Warriors forward Andrew Wiggins has been an integral player during the club’s 2022 NBA Finals run, prompting Zach Lowe of ESPN to take a deep dive revisiting Golden State’s acquisition of the 27-year-old – who made his first All-Star team this year – and exploring what retaining Wiggins could cost the club going forward.
After former Warriors All-Star Kevin Durant decided to join the Nets during the 2019 offseason, Golden State team president Bob Myers convinced Durant and Brooklyn to agree to a double sign-and-trade that would send out the two-time Finals MVP and a future Warriors draft pick in exchange for 2019 All-Star guard D’Angelo Russell. Golden State then sent Russell to the Timberwolves at the 2020 trade deadline. In the deal, the Warriors received Wiggins and a top-three protected first-round draft pick, which eventually was used to select rookie small forward Jonathan Kuminga in 2021.
Wiggins has been a solid two-way player in the postseason, and Lowe notes that his defense on Mavericks All-Star guard Luka Doncic and now Celtics All-Star forward Jayson Tatum has been instrumental for Golden State. It took Wiggins some time to fit into the Warriors’ switch-heavy offensive scheme and get comfortable with more off-ball movement than he was used to while with Minnesota.
“In this system, you have to move a lot,” Wiggins said. “A lot of the positions are almost interchangeable.”
After this season, Wiggins has one year left and $33.6MM on the hefty rookie scale contract extension he signed with the Timberwolves. Lowe notes that breakout Warriors guard Jordan Poole is eligible for a contract extension this season. Veterans Klay Thompson and Draymond Green will become unrestricted free agents in 2024, but Green has a player option for the 2023/24 season. The team will also have to make determinations on free agent role players Gary Payton II and starting center Kevon Looney this summer. Lowe wonders if the team will ultimately decide to pick between Wiggins and Poole soon, or between Wiggins and the starrier veterans Thompson and Green later. The club payroll, including salary and luxury tax penalties, could get as high as $475MM if everyone is retained, Lowe notes.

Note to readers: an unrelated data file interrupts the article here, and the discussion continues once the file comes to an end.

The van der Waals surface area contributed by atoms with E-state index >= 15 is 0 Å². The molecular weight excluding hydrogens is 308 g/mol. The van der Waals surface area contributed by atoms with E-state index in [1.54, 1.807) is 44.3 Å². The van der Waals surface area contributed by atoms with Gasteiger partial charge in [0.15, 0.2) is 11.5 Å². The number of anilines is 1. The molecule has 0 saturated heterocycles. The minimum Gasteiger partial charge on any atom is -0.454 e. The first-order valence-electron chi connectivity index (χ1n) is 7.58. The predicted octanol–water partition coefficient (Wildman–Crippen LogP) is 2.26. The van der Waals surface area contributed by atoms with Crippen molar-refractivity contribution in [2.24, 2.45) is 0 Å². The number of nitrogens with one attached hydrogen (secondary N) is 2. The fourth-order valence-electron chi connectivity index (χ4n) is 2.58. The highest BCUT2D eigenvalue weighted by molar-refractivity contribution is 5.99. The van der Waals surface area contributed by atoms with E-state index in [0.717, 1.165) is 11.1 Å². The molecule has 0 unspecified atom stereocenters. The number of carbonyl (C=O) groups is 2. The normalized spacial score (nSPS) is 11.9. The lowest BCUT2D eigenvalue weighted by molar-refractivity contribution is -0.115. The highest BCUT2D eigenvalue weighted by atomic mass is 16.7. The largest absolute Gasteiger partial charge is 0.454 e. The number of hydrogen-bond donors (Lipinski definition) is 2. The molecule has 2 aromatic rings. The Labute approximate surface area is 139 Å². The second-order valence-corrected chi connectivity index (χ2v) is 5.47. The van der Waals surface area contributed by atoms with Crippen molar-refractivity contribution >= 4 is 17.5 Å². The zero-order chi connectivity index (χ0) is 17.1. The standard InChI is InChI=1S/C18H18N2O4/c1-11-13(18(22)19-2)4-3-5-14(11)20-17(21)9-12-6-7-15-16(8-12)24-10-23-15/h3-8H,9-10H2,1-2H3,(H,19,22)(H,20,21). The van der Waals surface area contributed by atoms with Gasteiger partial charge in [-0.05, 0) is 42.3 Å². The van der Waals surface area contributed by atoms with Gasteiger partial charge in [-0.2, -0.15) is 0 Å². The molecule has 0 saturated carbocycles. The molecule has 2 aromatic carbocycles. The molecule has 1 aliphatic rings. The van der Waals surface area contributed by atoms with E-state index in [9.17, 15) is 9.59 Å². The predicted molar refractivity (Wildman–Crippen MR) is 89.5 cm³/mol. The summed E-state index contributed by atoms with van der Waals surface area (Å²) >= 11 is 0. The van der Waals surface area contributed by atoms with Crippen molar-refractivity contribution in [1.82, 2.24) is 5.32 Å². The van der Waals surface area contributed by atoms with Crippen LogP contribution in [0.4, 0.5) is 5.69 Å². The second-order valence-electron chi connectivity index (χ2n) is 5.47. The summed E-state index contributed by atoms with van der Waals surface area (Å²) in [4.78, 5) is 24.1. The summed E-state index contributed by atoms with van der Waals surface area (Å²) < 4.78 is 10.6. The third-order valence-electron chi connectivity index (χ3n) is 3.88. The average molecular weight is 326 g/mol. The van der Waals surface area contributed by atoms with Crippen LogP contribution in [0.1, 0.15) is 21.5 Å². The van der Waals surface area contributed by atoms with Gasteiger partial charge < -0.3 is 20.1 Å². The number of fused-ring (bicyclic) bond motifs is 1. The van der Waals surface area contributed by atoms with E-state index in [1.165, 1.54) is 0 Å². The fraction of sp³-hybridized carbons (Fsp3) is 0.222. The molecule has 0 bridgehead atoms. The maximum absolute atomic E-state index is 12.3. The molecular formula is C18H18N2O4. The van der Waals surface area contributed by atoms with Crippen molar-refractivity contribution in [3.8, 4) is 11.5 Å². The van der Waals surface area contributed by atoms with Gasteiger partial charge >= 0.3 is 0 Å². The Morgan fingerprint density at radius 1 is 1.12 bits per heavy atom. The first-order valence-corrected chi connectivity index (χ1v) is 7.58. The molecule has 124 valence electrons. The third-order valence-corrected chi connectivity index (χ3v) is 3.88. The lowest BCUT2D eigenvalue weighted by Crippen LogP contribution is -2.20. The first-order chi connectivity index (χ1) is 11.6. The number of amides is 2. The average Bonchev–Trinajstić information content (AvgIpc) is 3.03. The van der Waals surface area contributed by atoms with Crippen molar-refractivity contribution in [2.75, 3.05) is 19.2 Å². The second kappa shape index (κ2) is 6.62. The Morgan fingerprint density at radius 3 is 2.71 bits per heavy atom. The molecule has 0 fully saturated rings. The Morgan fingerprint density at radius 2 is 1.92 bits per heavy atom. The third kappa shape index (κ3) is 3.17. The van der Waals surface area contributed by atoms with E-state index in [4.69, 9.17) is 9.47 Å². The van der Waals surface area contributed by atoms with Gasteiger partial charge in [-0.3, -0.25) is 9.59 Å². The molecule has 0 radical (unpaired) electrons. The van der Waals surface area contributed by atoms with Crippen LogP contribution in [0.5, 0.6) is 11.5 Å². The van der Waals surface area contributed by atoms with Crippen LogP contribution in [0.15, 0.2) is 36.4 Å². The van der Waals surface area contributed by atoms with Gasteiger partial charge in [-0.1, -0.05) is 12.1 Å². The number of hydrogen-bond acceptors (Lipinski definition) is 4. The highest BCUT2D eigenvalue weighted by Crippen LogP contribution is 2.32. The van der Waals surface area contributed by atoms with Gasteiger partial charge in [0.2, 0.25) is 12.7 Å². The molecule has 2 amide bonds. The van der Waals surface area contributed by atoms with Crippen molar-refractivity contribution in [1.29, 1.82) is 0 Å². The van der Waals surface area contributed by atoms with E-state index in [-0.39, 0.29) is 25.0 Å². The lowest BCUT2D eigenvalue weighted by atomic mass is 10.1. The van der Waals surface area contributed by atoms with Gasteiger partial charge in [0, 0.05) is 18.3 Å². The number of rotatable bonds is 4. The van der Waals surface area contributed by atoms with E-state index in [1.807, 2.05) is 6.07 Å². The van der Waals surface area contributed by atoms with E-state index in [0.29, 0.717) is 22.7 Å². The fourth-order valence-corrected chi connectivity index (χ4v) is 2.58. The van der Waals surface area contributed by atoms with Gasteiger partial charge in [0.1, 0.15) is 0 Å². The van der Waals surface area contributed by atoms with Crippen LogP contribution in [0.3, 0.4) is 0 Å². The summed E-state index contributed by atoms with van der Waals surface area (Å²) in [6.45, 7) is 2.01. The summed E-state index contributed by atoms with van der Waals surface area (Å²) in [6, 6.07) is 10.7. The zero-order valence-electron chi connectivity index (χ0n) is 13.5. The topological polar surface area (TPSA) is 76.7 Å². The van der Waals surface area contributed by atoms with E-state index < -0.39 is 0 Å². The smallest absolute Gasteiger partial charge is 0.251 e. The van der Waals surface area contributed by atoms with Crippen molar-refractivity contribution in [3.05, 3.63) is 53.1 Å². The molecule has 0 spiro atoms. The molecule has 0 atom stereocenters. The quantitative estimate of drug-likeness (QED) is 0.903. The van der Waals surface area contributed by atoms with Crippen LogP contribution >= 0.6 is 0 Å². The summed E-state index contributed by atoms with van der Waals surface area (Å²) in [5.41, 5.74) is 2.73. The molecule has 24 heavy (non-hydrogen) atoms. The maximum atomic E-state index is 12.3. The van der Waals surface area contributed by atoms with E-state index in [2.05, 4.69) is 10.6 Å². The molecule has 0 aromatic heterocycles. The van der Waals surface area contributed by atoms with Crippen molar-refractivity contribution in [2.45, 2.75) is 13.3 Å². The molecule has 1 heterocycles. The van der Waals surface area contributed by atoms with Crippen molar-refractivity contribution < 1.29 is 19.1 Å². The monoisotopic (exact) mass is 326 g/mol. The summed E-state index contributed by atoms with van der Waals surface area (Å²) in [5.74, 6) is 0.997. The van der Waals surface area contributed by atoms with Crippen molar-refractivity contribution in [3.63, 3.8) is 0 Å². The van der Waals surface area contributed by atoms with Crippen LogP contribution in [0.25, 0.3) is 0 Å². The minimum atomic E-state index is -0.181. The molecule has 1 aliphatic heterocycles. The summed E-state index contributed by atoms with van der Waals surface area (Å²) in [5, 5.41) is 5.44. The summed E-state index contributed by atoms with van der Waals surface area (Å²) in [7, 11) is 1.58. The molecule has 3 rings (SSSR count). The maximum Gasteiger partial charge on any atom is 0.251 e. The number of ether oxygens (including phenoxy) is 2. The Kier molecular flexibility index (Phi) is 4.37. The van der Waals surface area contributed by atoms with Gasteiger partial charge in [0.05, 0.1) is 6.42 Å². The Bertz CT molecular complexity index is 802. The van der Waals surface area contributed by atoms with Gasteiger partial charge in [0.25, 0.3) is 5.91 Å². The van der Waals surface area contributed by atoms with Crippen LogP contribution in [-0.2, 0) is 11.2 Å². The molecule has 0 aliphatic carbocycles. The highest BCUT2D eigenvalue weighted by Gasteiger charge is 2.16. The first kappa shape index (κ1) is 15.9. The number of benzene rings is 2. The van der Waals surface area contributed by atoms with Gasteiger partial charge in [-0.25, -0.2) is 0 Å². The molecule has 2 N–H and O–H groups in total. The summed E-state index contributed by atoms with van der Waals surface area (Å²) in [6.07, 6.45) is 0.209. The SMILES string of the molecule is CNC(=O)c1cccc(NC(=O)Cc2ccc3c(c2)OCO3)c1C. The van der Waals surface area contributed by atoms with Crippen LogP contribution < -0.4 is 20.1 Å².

There’s more out of San Francisco:
- Warriors veteran forward Andre Iguodala, who sat during the team’s 107-88 Game 2 victory due to right knee swelling, remains questionable for Game 3 on Wednesday with left knee soreness, tweets Tim Bontemps of ESPN. The 38-year-old, who was the 2015 Finals MVP for the Warriors, scored seven points and dished out three assists across 12 minutes of action in Game 1.
- Prior to the start of his eventful 2021/22 season with the Warriors, reserve guard Gary Payton II contemplated joining the team as a video coordinator, per Malika Andrews of ESPN (Twitter video link). “They were telling me my chances were kind of low of making the team… they had a video coordinating job open, and I was trying to… ask for an interview for that job just to stay around this team,” Payton told Andrews. “They cut me and next step was to go back to the [G League] or stay here and be close to the team… Next thing you know I get a call saying, ‘You’re the 15th man.’” Payton, currently on a one-year, $1.9MM contract with Golden State, will be an unrestricted free agent this summer, and will certainly not have to worry about a contingency video coordinator gig in the immediate future. The 29-year-old journeyman finally emerged as a full-time rotation player during his second season with Golden State, averaging 17.6 MPG across 71 contests. His modest counting stats of 7.1 PPG, 3.5 APG and 1.4 SPG belie his on-court impact — he has established himself as one of the team’s top wing defenders.
- Warriors wing Klay Thompson has scored just 26 points on 10-of-33 shooting from the field across his first two NBA Finals games against the Celtics, with swingman Jaylen Brown serving as his main defender. Anthony Slater of The Athletic wonders how much of Thompson’s shooting woes are the result of the Celtics’ excellent perimeter defense, and how much is merely a product of a shooting slump.